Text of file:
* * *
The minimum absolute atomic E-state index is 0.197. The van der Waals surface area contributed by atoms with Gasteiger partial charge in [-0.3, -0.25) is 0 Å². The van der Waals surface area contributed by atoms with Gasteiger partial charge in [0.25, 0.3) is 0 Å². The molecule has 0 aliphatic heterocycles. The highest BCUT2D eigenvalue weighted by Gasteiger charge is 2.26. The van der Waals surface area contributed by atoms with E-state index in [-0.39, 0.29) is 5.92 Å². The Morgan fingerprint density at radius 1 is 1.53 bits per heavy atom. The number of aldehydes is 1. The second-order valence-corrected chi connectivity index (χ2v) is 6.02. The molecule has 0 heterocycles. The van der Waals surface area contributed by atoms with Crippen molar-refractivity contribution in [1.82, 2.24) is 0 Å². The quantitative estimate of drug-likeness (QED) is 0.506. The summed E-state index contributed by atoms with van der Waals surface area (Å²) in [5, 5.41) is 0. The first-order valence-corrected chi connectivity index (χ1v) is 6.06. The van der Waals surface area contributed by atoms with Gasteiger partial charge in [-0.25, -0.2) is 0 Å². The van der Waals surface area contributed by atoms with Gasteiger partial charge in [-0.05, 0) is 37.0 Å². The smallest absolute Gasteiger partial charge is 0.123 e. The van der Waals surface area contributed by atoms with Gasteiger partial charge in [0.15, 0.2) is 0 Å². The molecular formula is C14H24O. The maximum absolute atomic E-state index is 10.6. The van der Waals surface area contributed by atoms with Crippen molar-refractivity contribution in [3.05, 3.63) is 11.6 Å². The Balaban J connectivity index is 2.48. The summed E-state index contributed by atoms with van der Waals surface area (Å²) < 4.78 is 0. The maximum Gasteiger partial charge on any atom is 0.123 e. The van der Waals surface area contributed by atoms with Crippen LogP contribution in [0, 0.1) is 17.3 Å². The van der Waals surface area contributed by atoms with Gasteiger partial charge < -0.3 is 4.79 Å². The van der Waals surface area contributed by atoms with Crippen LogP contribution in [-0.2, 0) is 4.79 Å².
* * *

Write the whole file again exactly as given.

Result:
The minimum absolute atomic E-state index is 0.197. The van der Waals surface area contributed by atoms with Gasteiger partial charge in [-0.3, -0.25) is 0 Å². The van der Waals surface area contributed by atoms with Gasteiger partial charge in [0.25, 0.3) is 0 Å². The molecule has 0 aliphatic heterocycles. The highest BCUT2D eigenvalue weighted by Gasteiger charge is 2.26. The van der Waals surface area contributed by atoms with E-state index in [-0.39, 0.29) is 5.92 Å². The Morgan fingerprint density at radius 1 is 1.53 bits per heavy atom. The number of aldehydes is 1. The second-order valence-corrected chi connectivity index (χ2v) is 6.02. The molecule has 0 heterocycles. The van der Waals surface area contributed by atoms with Crippen molar-refractivity contribution in [1.82, 2.24) is 0 Å². The quantitative estimate of drug-likeness (QED) is 0.506. The summed E-state index contributed by atoms with van der Waals surface area (Å²) in [5, 5.41) is 0. The first-order valence-corrected chi connectivity index (χ1v) is 6.06. The van der Waals surface area contributed by atoms with Gasteiger partial charge in [-0.25, -0.2) is 0 Å². The van der Waals surface area contributed by atoms with Gasteiger partial charge in [-0.05, 0) is 37.0 Å². The smallest absolute Gasteiger partial charge is 0.123 e. The van der Waals surface area contributed by atoms with Gasteiger partial charge in [0.15, 0.2) is 0 Å². The molecular formula is C14H24O. The maximum absolute atomic E-state index is 10.6. The van der Waals surface area contributed by atoms with Crippen molar-refractivity contribution in [3.05, 3.63) is 11.6 Å². The Balaban J connectivity index is 2.48. The summed E-state index contributed by atoms with van der Waals surface area (Å²) < 4.78 is 0. The maximum Gasteiger partial charge on any atom is 0.123 e. The van der Waals surface area contributed by atoms with Crippen LogP contribution in [0, 0.1) is 17.3 Å². The van der Waals surface area contributed by atoms with Gasteiger partial charge < -0.3 is 4.79 Å². The van der Waals surface area contributed by atoms with Crippen LogP contribution in [-0.2, 0) is 4.79 Å².